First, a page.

Burke Residency 18: Mandy Schuster•
Posted on May 03 2022
EMMA: Could you introduce yourself and give us a little history on your relationship to making art?
MANDY: Hello! Yes, my name is Mandy Schuster, and I am based in Los Angeles, California. I am a mixed media and textile design artist. My bachelors degree is in Fashion Design, and my relationship with art has evolved from my love for design. Art is a form of therapy for me. It is a space of exploration and clues me into myself. I love the healing that art can facilitate, and I am currently going back to school for my masters to become an art therapist.
E: Much of your work seems to exist at the intersection of collage, sculpture, and painting; could you talk a bit about how you conceptualize and approach the various media that you work in?
My desire to paint reflects the same influence but becomes mostly about color. When I chose to paint vs. my collage work, it is more about the relationship of the colors next to each other and the new relationship they form. The shape being painted comes secondary. My need to explore sculpture is a bit of translating what I see in my collage work into something that can be explored from multiple views.
E: An obvious visual reference to some of your work would be Matisse’s cut pieces in their spirit of play and organic whimsy, but what I see as being so alive in your art is an attentiveness to texture, tactility, and negative space. I’d love to hear about your process and what you explore in your art practice.
I typically start by cutting out shapes and playing with colors and composition until I feel it is right. Working on composition is such exploration. A piece can easily start as one thing and become something entirely different; a lot of my process is cutting and arranging. I have lots of paper in my studio, and it always seems to be the material I gravitate towards. I have to get at least a few pieces every time I go to the art store! And I absolutely love Matisse :)
E: As a follow-up to my previous question, it feels as though one could crawl into your art—that somehow it was meant to be lived in. Does architecture inspire you at all? What else inspires you?
Yes, indeed, architecture inspires me more than I know. I have a love for architecture, and LA is full of unexpected buildings. I am especially drawn to shapes and lines and follow them within the bigger context of the landscape. Nature also inspires me because it fills me up and reminds me of the beauty within everything. Frequent trips to the flower mart also inspires me.
E: Perusing your work on instagram, I’m struck by how many images that you share capture the play of light and shadow on your pieces. Is this something you are mindful of while creating? Do you make many works that are meant for specific spaces or lighting situations?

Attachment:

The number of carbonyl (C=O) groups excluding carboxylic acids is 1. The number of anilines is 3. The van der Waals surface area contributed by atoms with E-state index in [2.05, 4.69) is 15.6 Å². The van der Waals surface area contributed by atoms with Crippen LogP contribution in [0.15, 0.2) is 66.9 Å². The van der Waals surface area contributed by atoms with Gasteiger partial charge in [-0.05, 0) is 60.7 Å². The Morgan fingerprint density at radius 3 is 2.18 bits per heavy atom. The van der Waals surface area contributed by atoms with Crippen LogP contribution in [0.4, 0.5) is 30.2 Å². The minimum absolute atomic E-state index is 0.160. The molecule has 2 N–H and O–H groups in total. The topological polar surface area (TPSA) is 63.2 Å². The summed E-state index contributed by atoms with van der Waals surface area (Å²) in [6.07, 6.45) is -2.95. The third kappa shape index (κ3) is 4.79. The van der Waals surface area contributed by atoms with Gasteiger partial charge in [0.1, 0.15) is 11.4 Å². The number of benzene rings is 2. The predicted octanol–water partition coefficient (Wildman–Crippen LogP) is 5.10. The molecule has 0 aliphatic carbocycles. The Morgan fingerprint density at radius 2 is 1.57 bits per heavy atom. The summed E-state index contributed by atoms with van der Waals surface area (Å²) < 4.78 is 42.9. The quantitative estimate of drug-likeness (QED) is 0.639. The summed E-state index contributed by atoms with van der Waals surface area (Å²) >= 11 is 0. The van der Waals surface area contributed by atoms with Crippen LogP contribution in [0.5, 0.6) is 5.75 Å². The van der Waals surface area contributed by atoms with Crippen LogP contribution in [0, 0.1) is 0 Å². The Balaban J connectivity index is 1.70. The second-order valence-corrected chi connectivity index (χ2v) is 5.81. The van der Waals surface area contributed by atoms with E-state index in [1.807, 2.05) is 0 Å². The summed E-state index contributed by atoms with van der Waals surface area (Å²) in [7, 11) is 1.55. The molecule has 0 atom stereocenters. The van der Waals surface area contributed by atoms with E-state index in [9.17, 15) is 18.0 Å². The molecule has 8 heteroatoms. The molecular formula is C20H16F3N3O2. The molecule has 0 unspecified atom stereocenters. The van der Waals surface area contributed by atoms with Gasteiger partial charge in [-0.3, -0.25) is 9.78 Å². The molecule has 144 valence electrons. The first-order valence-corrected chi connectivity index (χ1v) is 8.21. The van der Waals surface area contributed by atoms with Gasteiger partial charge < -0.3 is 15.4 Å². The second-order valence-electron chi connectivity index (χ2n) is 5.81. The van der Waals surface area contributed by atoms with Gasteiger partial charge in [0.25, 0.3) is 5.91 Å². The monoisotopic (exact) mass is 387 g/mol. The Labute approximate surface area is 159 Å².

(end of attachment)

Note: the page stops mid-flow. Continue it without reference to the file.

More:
M: Yes, I am extremely drawn to the shadows light creates. During the beginning of the lockdown, it became a real staple for me. I was noticing how the light would change in my space and at what time it would hit certain parts. It was a way of keeping time and interacting with this life force. In some ways, I guess you could say it was like a visitor during that time, and I engaged with it. Some days were about working in the sunlight during the hours that it was brightest in my space and then following the suns direction as it faded from my workspace to the farthest wall in my home. When it would hit that spot, it was playful because it warmed everything up subtly, and the shadows of the iron beams or plants outside of my place suddenly entered my space. During this time, light and shadows became interesting to me, even metaphorically. My hope was to draw attention to the warmth and interaction so that maybe others could notice it in their home as well.
E: I’m so curious about the digital renderings of your folded pieces that are featured on your website. Could you tell us a little more about what is going on in these works as far as reproduction and digitalization?
M: This is my latest group of work, and I am excited to share it with Burke Mercantile! I have a huge love for paper, and I started to play with the repetition of folding the paper. It evolved into an architectural element where I would make cuts and more folds, and soon the pieces became little 3-D sculptures. I began taking photos of them and altering the colors to have a certain tone that feels similar to newspaper print. The folds also capture the light and shadow, so there is a continuation of shadow play that I love. The folds are calming and add a texture that I am very drawn to. It reminds me of horizontal blinds or corrugated metal.
E: To conclude, could you give us a little hint about what’s coming up for you or where you see your practice evolving to next?